What a difference a year – an eternity in geopolitics – makes. No one could see this coming; the ideological matrix of all strands of Salafi-jihadi terror – which Russia fights no holds barred, from ISIS/Daesh to the Caucasus Emirate – beating a path to the Kremlin and about to embrace Russia as a strategic ally.
The House of Saud was horrified by Russia's successful campaign to prevent regime change in Syria. Moscow was solidifying its alliance with Tehran. Hawks in the Obama administration were imposing on Saudi Arabia a strategy of keeping oil prices down to hurt the Russian economy.
Now, losing all its battles from Syria to Yemen, losing regional influence to both Iran and Turkey, indebted, vulnerable and paranoid, the House of Saud has also to confront the ghost of a possible coup in Riyadh against Crown Prince Mohammad bin Salman, a.k.a. MBS, as Asia Times reported. Under so much pressure, who're you gonna call?
The ultimate ghostbuster; Russian President Vladimir Putin.
Essentially, the House of Saud is obsessed by three main vectors; low oil prices; Iran and Shi'ism; and what to make of US foreign policy under Trump. Let's take them one by one.
I want my S-400s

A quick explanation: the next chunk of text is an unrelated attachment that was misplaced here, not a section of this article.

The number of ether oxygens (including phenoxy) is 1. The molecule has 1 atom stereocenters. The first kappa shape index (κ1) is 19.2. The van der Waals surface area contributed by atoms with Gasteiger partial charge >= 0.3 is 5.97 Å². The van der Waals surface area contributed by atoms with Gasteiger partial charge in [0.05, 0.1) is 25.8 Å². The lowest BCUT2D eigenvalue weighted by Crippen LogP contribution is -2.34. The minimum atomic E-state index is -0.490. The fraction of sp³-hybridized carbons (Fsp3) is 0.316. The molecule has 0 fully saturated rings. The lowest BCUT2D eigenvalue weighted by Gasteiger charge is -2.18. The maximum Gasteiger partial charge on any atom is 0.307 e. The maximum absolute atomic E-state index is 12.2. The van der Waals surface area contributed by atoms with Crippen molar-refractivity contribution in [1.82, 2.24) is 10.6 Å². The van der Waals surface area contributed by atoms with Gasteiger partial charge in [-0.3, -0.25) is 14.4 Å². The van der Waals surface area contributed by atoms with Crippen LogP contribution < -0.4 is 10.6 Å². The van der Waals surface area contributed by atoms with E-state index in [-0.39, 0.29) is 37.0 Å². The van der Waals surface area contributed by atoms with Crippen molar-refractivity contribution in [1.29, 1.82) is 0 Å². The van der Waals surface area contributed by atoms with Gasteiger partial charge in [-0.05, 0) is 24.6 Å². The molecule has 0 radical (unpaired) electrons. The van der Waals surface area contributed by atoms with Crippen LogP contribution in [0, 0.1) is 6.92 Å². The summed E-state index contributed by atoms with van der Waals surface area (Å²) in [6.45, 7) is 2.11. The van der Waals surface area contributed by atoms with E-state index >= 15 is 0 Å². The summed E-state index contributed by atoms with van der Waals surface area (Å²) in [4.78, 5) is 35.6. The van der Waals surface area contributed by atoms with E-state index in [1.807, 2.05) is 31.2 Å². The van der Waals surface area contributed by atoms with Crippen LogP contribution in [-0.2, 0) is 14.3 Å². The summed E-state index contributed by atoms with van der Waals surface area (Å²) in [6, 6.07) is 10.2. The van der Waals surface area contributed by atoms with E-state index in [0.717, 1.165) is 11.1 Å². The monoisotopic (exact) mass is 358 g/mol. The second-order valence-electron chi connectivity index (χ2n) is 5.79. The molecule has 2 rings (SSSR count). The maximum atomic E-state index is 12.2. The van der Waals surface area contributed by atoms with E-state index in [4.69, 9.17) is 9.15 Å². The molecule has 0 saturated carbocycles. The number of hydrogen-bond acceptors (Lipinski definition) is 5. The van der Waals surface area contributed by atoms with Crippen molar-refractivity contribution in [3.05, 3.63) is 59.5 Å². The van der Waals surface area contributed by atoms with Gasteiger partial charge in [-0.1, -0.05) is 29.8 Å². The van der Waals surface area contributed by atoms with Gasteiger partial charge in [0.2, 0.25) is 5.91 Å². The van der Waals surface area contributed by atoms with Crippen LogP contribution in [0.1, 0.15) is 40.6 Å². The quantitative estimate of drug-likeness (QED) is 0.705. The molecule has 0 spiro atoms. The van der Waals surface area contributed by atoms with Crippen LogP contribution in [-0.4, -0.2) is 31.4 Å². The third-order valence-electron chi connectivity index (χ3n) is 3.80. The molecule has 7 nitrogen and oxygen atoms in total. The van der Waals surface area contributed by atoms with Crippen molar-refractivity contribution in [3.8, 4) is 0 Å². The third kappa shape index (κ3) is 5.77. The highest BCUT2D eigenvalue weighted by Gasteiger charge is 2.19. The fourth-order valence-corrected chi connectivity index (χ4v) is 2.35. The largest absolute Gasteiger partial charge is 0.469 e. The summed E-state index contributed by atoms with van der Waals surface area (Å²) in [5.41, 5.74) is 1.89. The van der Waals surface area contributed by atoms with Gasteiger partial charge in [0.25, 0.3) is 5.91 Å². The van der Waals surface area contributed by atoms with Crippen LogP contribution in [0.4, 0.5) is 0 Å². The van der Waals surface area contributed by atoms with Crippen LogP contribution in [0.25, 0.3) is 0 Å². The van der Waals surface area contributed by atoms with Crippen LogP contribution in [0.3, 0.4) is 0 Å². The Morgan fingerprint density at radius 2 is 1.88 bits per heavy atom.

As much as a Moscow-Washington reset remains doomed, even with the implosion of Russia-Gate, House of Saud advisers must have known that the Kremlin won't ditch its strategic relationship with Iran – one of the key nodes of Eurasia integration.
Moscow will keep aligned with Iran across "Syraq"; that's part of the "4+1" (Russia-Syria-Iran-Iraq, plus Hezbollah) alliance in the Levant/Mesopotamia, an incontrovertible (and winning) fact on the ground. And that does not preclude Russia's increasingly cozy relationships across the Arab world – as with Egypt, Jordan, the UAE and Libya.
What concerns Moscow, deeply, is Saudi (formal or informal) financing of Salafi-jihadi outfits inside Russia. So a high-level line of communication between Moscow and Riyadh works towards dissipating any misunderstandings regarding, for instance, jihadism in Tatarstan and Chechnya.
Moscow does not buy the much-spun (in the West) Iranian "aggressive behavior" in the Middle East. As a key negotiator of the Joint Comprehensive Plan of Action (JCPOA), Russia very well knows that Iran's ballistic missile program is actually the key target of Trump's imminent decertification of the Iran deal.
These missiles actually represent dissuasion against any possible US attack, "leading from behind" or not. The Islamic Revolutionary Guards Corp (IRGC) in Tehran has made it quite clear the ballistic missile program does not fall into the JCPOA, and will remain active.